State-owned corporations, the Parliament of NSW, and local councils are not covered by this policy.

State-owned corporations are encouraged to adopt aspects of the APP that are consistent with their corporate intent.

Suppliers are also required to apply Aboriginal participation requirements as described in the tender documents and contract of relevant procurements.

What categories of procurement does the APP apply to?

The APP applies to the procurement of all goods and services and construction.

There are no exempt categories. However, there may be cases where Aboriginal participation is not possible in a procurement, for example, the purchase of high-value equipment from overseas. In these cases, approval must be sought from an agency’s Chief Procurement Officer, and this approval must be documented in the procurement plan.

Do Aboriginal businesses need to be pre-qualified before they can supply?

Agencies may negotiate directly with an Aboriginal business for all procurements up to $250,000, even if there is a mandated scheme or panel in place.

The Aboriginal business engaged by the agency does not need to be a member of a NSW Government prequalification scheme. If one or more Aboriginal-owned businesses are identified, the agency should engage with those suppliers before proceeding to a broader market.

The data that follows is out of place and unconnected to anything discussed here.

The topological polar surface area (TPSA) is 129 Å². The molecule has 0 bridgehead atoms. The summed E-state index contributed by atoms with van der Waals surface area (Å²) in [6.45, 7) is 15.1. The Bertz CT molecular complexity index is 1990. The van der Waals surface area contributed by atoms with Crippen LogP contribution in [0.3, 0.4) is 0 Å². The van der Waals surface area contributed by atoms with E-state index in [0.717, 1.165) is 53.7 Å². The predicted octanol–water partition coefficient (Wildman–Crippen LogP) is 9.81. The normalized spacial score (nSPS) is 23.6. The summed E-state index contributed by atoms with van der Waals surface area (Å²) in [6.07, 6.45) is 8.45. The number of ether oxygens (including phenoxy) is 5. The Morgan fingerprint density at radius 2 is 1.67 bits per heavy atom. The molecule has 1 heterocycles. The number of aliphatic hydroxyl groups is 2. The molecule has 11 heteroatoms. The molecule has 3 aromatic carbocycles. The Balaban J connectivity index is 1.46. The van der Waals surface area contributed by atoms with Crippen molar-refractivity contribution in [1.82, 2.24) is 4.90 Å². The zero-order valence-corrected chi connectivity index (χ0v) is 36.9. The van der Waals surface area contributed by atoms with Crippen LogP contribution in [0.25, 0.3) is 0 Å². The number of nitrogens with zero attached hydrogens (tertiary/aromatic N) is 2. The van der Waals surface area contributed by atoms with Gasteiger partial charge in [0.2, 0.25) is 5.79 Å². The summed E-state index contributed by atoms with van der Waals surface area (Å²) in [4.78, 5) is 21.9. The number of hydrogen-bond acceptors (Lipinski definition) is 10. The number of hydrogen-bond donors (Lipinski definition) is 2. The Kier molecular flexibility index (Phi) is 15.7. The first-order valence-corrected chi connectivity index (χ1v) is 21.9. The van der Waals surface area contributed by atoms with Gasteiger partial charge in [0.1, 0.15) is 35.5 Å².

Aboriginal businesses are still encouraged to join a prequalification scheme where relevant, as this will increase their visibility to NSW Government buyers.

What procurement methods or strategies can an agency use under the APP?

The APP does not require an agency to use any specific procurement method or strategy.

Agencies may directly negotiate with an Aboriginal business for procurements up to $250,000. Where the procurement is valued up to $1 million, an agency may invite several Aboriginal businesses to participate in a limited tender.

In all other circumstances, an agency publishes an Open Approach to Market (OAM) on NSW eTendering and uses the procurement method or strategy that is appropriate for the circumstances. This may be an open request for tender (RFT), an expression of interest process (EOI), or any innovative strategy that involves a competitive market approach.

The Open Approach to Market must include information about the procurement method that will be used, any qualifications that suppliers must meet to participate in the procurement and, if relevant, any criteria that will be used to select a limited number of qualified suppliers who will be invited to make detailed submissions.

Aboriginal businesses are encouraged to apply for all opportunities where their business has the capability to supply.

Exemptions to whole-of-government contracts

You must use whole-of government-contracts to purchase applicable goods or services, including construction, except where:

  • you are buying from an Aboriginal business up to $250,000
  • you are inviting several prequalified Aboriginal-owned businesses to a limited tender for procurements up to $1 million.

How can Aboriginal businesses find opportunities to supply to NSW Government?